Document Type

Article

Publication Date

2015

Center/Program

Center for Constitutional Governance

Abstract

I am delighted for the chance to engage with Heather Gerken's work. I want to begin by offering tremendous kudos. I think the new nationalist school of federalism is a very exciting intellectual development. Over the years, many federalism scholars have emphasized the importance of state participation in federal programs.1 But Gerken's recent writings, and those of other contributors-Abbe Gluck, Jessica Bulman-Pozen, and Erin Ryan-have forced this phenomenon onto center stage, highlighting the ways that devolution advances nationalist goals. With her characteristic elegance and provocation, Gerken's Article contends that the centrality of nation-state conjoining requires casting aside some of our inherited but outmoded conceptions of nation and state as distinct entities. She challenges both nationalists and federalists to get with the times. For the nationalists, that means recognizing the value of decentralization and devolution.2 For the federalists, it means recognizing that states can wield powers even in these heavily nationalist contexts.3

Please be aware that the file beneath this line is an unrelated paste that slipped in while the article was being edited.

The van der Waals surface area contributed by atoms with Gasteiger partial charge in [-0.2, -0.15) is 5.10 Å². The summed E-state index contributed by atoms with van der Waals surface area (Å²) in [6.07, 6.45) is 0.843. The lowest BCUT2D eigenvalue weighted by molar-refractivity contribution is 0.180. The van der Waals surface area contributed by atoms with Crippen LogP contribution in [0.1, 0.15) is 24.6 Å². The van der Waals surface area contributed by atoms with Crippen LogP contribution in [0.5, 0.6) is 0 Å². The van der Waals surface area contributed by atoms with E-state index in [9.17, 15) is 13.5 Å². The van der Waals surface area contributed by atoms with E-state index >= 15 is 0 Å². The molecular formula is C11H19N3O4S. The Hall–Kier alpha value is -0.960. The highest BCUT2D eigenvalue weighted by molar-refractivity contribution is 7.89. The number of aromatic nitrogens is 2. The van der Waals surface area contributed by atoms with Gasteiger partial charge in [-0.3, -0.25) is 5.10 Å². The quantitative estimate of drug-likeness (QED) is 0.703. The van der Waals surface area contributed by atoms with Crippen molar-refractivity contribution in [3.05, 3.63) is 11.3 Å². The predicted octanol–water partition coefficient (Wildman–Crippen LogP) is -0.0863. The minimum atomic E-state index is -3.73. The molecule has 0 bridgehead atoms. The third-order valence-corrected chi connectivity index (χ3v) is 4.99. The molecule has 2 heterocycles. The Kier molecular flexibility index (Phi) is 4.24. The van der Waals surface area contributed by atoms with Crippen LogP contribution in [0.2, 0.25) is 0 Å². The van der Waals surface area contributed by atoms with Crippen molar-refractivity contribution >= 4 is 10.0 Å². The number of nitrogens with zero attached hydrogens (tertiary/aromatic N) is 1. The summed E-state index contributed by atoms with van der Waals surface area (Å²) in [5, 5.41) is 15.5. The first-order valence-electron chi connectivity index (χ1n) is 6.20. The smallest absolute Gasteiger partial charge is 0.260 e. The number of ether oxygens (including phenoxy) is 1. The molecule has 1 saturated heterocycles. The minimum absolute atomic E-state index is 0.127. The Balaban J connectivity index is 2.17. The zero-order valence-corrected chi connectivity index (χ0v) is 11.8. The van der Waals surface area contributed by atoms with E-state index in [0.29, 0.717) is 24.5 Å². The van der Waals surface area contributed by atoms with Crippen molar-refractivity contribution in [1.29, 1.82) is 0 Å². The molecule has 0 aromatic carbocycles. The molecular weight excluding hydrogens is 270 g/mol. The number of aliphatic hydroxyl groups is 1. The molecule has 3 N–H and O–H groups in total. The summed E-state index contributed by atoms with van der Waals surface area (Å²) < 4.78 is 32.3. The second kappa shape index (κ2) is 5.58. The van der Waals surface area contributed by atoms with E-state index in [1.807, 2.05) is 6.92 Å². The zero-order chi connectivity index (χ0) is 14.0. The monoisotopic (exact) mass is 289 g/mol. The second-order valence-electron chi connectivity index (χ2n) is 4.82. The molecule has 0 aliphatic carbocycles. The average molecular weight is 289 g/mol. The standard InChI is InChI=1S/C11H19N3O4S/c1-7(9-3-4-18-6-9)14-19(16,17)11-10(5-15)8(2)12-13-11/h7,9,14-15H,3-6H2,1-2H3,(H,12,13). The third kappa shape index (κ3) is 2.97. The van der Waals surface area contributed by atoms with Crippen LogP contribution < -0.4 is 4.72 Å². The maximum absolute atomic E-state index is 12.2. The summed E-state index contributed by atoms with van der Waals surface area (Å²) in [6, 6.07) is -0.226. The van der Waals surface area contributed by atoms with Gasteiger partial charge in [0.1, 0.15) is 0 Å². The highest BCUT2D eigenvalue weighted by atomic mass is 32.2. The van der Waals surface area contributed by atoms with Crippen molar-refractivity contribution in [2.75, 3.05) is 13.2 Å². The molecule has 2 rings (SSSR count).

I agree with large parts of the nationalist school argument. The modem day reality is one of nation and state acting together, cheek by jowl. This reality deserves the pride of place that the nationalist school insists it receive. That said, I want to push back at Gerken's contentions that the concepts of state autonomy and state sovereignty are now outmoded, as are nationalist concerns about dependence on state governance.4 The theme of my remarks is agreement but with a plea for a little bit more balance and nuance. We can better profit by integrating the concerns of prior decades of federalism scholarship into the insights of the new. I will close with a few comments on the question of what the rules of engagement should be for the world of federal-state bargaining. Gerken urges that this is where federalism scholars should focus their attention, and rightfully so: it is the critical question for federalism going forward.

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Reprinted with permission of the Saint Louis University Law Journal © 2015

St. Louis University School of Law, St. Louis, Missouri.

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